Up until last month in Iowa, there was an “ag-gag” law that made it illegal to lie about your intentions when accessing an agricultural production facility. On January 9th a federal court struck down the law, deeming it unconstitutional. The lawsuit was brought by the ACLU of Iowa.
The law was aimed at undercover journalists and activists. It was designed to prevent undercover investigations of factory farms. The federal court ruled the law violates the First Amendment.
This welcome ruling joins a host of other court decisions finding similar laws in other states to be unconstitutional — and for good reason. Undercover reporting is a critical tool to inform the public about corporate wrongdoing. Overbroad laws criminalizing false speech violate the First Amendment and prevent investigative journalism from holding powerful private actors to account.” – ACLU
After many undercover investigations revealed various animal abuses, environmental concerns, and safety issues, many states passed similar laws that criminalize activities essential to investigating such farming practices.
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There are three common ag-gag laws. There are laws that make it illegal to record an agricultural operation without consent. There are laws that criminalize lying on a resume to gain access to the agricultural industry. And there are laws that require an individual who has recorded animal cruelty to turn the recording over to the police immediately, which aims to make long-term investigations impossible.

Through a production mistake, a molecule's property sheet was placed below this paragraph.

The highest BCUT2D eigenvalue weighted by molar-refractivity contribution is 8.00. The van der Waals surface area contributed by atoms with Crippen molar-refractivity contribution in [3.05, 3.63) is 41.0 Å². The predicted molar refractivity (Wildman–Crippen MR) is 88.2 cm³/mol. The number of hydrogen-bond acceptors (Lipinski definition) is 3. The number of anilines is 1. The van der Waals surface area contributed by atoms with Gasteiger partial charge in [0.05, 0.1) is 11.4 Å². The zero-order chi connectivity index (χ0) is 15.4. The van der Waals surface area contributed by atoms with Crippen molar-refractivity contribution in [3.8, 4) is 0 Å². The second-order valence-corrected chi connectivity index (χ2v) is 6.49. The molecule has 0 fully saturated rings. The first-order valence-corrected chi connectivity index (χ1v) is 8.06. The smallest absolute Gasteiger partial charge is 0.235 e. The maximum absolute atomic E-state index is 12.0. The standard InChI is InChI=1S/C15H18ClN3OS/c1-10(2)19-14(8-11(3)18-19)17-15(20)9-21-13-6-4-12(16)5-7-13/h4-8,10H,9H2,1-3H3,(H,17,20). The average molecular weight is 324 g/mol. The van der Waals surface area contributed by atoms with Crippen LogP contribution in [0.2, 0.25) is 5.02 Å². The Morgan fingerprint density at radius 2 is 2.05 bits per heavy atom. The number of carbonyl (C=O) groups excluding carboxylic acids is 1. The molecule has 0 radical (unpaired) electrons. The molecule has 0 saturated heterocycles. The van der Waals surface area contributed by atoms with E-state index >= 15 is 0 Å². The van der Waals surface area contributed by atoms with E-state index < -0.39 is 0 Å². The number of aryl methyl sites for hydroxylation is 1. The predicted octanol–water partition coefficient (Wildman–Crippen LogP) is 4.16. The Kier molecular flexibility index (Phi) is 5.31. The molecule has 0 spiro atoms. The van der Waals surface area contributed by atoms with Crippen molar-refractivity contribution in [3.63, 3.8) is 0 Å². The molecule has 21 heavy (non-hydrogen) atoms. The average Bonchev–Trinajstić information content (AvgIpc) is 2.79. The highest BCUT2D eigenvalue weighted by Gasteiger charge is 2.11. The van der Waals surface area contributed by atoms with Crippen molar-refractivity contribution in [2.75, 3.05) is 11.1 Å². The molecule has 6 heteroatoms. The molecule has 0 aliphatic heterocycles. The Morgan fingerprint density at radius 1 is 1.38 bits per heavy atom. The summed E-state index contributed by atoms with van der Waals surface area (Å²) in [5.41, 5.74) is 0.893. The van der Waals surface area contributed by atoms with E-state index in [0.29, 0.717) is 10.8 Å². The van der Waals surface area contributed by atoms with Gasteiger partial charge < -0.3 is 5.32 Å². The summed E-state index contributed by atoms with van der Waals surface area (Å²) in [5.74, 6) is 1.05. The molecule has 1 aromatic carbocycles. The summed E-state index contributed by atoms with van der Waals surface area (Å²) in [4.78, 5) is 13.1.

Today’s decision is an important victory for free speech in Iowa, because it holds that Iowa’s ag gag law on its face is a violation of the First Amendment. An especially grievous harm to our democracy occurs when the government uses the power of the criminal laws to target unpopular speech to protect those with power—which is exactly what this law was always about.
Ag gag clearly is a violation of Iowans’ First Amendment rights to free speech. It has effectively silenced advocates and ensured that animal cruelty, unsafe food safety practices, environmental hazards, and inhumane working conditions go unreported for years. We are so pleased with the Court’s order today and that the law has finally been held to be unconstitutional.” – Rita Bettis Austen, ACLU of Iowa legal director